Liz Smith: Cher and Who Will Be the Next Bond?
“I HEAR your bedroom is like a snake pit!”
“Only on occasion, honey.”
That was Cher, back in the early 1980s answering a smart-aleck kid from UCLA, where the just-emerging movie star was conducting a Q&A. That anecdote is courtesy of PR guy Dick Guttman who was repping Cher at the time.
We received so much positive mail on our birthday salute to Cher last week, drawing on an interview we did about five years ago, I thought I’d pull a few more of her quotes from that sit-down. We laughed a great deal about plastic surgery:
“Come on, please. If I had as much plastic surgery as they say I’ve had, there would be another whole person left over. I could send her out to work her ass off onstage every night! I have been extremely honest on the subject. You know, my audiences aren’t holding up signs saying ‘Go away, you’ve had too much surgery.’ It’s the media that is obsessed. And as I’ve said before, it’s really nobody’s business but mine.” Cher added: “I’ve never liked the way I look anyway, at any time. I don’t spend hours looking at myself; for me a mirror is just to see if the makeup in on straight.”
And there are still items on Cher’s bucket list that she needs to get to. One is an evening at Carnegie Hall — just her, a microphone a band and a lot of old 1940s and ’50s songs. And she wants to do a Christmas album. I’d say why not start now, honey? The way things are going, we’ll all need a lot of Christmas cheer, this year.
DANIEL CRAIG, who I think is the best, sexiest, most appropriate, dangerous 007 since the salad days of Sean Connery, has said, or indicated or muttered asides, that his days as James Bond are over; that “Spectre” was his last dash-and-crash in Bond’s Aston Martin. (He was quoted dramatically declaring he’d rather “slash my wrists” than ever again portray Ian Fleming’s super-spy.)
So now, maybe, producer Barbara Broccoli, who oversees the Bond franchise is chatting up former child actor Jamie Bell of “Billy Elliott” fame, to step into Craig’s vacated tuxedo.
Of course, Jamie is no longer a kid, he’s 30, but that would still make him, I think, the youngest Bond ever. He’s a wonderful actor, very attractive with a varied resume — everything from “Nicholas Nickleby” to “King Kong” to “The Eagle” (always hoped for a sequel to that one) to “Jane Eyre” … “Nymphomaniac: Vol II” … “Fantastic Four” … the excellent Revolutionary War TV series, “Turn” to the upcoming true life hostage tale, “6 Days.”
Jamie Bell — all grown up.
To be honest, I never would have thought of him, perhaps because of his youthful looks. But change is good, yes? (I know, I know, so many are rooting for Idris Elba. But that brilliant actor will never pass the unstated but well-understood franchise demand that whatever else Bond is, he must be Caucasian.)
But, don’t get your hopes up if you are a fan of Mr. Bell, or feel too deflated if you want to see Daniel Craig do it again. Money changes everything. Not that Craig is suffering — James Bond has given him financial security for life. But, as Stephen Sondheim wrote (for “Dick Tracy”):
“Never say when, never stop at plenty, if it’s gonna rain let it pour/Happy with ten, happier with twenty, if you like a penny, wouldn’t you like many much more?”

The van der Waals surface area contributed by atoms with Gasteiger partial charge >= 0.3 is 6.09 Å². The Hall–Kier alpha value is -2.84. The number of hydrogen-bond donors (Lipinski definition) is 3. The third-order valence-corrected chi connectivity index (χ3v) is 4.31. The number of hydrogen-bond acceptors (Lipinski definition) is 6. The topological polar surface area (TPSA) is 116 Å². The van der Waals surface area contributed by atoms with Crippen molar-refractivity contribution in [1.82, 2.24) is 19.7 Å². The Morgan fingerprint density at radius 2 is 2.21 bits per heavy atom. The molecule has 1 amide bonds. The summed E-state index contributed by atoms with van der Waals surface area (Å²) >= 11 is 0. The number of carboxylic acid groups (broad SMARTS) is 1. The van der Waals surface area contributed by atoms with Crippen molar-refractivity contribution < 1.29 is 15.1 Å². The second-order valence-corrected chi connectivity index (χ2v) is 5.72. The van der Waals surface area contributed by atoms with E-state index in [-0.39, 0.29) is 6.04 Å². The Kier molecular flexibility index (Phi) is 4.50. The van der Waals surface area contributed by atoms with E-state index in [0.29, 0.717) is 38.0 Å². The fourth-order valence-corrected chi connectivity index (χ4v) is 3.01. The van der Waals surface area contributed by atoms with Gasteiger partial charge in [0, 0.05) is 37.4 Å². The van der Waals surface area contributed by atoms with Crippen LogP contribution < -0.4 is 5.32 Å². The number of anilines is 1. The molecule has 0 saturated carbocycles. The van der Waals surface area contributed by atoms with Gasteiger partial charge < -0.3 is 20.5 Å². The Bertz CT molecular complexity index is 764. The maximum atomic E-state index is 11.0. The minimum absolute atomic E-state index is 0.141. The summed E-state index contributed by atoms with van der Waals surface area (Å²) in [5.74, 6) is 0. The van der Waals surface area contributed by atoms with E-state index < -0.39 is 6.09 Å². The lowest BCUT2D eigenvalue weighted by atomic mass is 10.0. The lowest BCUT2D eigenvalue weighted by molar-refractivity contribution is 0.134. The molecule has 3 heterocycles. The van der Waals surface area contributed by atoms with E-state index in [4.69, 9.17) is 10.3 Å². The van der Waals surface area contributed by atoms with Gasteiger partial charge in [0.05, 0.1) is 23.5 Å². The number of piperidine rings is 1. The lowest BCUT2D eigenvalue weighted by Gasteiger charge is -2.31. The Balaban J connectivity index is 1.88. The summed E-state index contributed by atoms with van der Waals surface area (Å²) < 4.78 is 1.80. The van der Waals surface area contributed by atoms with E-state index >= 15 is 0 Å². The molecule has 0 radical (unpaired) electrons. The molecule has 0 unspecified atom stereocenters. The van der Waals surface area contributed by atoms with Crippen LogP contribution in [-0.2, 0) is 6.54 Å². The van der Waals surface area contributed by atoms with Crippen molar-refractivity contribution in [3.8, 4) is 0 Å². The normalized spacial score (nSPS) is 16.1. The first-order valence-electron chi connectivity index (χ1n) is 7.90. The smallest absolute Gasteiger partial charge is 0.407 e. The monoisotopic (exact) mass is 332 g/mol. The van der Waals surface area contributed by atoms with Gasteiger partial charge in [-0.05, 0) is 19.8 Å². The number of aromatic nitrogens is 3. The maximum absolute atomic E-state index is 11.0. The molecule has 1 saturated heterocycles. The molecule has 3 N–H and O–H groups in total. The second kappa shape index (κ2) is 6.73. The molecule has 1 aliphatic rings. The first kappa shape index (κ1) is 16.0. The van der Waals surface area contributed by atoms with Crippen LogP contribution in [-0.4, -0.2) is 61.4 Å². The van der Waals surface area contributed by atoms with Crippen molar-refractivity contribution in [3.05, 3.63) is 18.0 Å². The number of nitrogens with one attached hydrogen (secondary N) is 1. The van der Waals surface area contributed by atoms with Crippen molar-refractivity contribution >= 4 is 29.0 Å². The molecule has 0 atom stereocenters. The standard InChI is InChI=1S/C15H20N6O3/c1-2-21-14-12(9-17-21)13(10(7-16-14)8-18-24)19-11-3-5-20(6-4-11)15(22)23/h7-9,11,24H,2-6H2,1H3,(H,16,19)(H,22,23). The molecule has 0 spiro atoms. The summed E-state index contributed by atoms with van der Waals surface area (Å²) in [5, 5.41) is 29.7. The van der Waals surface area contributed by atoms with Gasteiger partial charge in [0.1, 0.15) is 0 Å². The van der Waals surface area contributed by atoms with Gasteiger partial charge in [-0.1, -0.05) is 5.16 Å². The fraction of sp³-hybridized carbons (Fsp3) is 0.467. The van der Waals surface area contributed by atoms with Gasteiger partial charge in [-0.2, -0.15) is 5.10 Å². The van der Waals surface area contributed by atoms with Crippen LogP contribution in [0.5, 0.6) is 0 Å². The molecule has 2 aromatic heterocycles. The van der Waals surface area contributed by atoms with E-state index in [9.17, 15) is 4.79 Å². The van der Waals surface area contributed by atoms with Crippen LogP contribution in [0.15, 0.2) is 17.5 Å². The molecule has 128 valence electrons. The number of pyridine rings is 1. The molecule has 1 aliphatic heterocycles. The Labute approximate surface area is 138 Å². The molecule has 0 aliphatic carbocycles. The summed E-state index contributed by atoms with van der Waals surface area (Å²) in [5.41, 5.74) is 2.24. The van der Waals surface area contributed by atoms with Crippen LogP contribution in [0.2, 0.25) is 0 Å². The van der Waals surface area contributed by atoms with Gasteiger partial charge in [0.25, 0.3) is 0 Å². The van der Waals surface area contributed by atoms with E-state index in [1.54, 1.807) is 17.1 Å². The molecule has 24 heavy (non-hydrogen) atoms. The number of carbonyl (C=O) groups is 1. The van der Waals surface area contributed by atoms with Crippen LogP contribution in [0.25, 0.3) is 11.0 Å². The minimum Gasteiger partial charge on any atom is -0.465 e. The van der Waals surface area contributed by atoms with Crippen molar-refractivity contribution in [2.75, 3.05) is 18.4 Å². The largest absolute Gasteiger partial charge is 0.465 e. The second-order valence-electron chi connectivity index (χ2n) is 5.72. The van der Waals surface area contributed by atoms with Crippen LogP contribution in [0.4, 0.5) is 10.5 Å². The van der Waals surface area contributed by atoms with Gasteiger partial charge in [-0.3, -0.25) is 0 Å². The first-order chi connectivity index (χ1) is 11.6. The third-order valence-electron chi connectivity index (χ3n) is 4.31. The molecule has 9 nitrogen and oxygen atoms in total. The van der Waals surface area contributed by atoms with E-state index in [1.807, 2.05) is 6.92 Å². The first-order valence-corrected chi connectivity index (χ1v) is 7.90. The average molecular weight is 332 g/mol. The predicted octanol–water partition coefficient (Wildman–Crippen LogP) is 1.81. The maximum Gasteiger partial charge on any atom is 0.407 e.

So, while Daniel Craig might eventually end up saying, “I was so very pleased with the script, of course I’ll play Bond again,” it’ll likely be the zeros on the check that will re-holster his Beretta 418 (or Walther P99) and update his license to kill.
WRITER Gregory Speck interviewed the late great Bette Davis in 1988, and (naturally!) the subject of Miss Joan Crawford reared its regal head. Recently, what with the coming TV movie about the so-called Davis-Crawford feud in the works, starring Jessica Lange and Susan Sarandon, we’ve received quite a few notes and opinions here.
So here is what Bette told Mr. Speck — the entire interview appears in his book, “Hollywood Royalty.”
Davis: “It is simply unbelievable to me that with only one film in common — ‘What Ever Happened To Baby Jane’ — Joan Crawford and I are talked about as if we were a couple. Why we should be so closely connected in people’s memories or imaginations is beyond me. Two more opposite human beings never lived, I can tell you. I mean that professionally as well as personally.” (The unspoken subtext here? “Joan was never the great actress I was, and of course I was much nicer, too!”)
The star continued: “She was certainly very good in ‘Baby Jane,’ for she was on time and knew her lines. I mean, she was a pro. But there were no problems during the making of it — to the great disappointment of the press, who couldn’t wait to print that we were locked in heated combat, that we were jealous rivals.”
So, while it is true the formidable legends never came to blows or even raised their voices to each other, the fact is, Davis looked down on Crawford as a phony who relied on her striking glamour. But she also envied that glamour and the dedication Crawford applied to maintaining her image.
As for Joan, insecure under the increasingly lacquered appearance, she thought Bette was a great actress, but with all of Davis’ fussy, neurotic gestures, and popping eyes, etc, she was — as Joan reasoned — just as much a “star” personality as Crawford. Joan was also happily appalled at how rapidly and drastically Davis aged.
And of course, Crawford, after being booted by MGM, signed on at Bette’s studio, Warner Bros., for a series of highly successful movies, in the mid-1940s, just as Davis was losing her box-office grip.
I think a film about those years — what each woman was experiencing; one rising again, one falling for the first time, both facing encroaching middle-age — would be a far more compelling film than something about the production of “Baby Jane.”
But who listens to me?
With Denis Ferrara